Harvey Milk, 1978.(Daniel Nicoletta via Wikimedia Commons; some rights reserved.)

Harvey Milk, the San Francisco gay-rights activist slain in 1978 by a fellow city Supervisor—and, of course, played by Sean Penn in last year’s Milk—will receive the Presidential Medal of Freedom. His nephew will accept the honor at the White House on August 12 along with Sen. Ted Kennedy, Sidney Poitier, and other luminaries. Milk is primarily known for his work on behalf of gays, as well as for being the first openly gay non-incumbent elected to public office in America. (Indeed, one very much suspects that Milk’s selection for the Medal was driven in part by President Obama’s need to shore up gay support, which has waned in recent months; former tennis star and lesbian activist Billie Jean King will also receive it this year). But Milk, originally from Woodmere, N.Y., on Long Island, was also Jewish. Last year, the Forward reported that while Milk had no interest in formal religion, his Jewishness was integral to his “profound sense of himself as an outsider.”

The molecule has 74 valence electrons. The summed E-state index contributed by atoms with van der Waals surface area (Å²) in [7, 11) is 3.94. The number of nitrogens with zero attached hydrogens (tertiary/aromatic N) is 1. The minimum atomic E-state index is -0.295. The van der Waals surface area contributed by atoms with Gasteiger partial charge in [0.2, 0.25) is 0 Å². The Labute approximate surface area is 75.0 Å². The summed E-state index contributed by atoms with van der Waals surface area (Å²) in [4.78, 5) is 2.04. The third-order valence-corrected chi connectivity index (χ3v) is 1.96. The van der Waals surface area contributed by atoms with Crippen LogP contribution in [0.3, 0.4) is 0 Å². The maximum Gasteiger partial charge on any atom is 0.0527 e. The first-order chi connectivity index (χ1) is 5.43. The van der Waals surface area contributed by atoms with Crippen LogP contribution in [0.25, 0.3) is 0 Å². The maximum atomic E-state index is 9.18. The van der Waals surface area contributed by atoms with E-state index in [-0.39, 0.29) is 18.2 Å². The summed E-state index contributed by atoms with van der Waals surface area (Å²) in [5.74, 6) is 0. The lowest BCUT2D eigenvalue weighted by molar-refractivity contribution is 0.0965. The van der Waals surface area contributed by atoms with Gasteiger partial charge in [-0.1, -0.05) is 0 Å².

Harvey Milk To Receive Presidential Medal of Freedom [Towleroad]
Harvey Milk, in Life and on Film, Typified the Proud Jew as Outsider [Forward]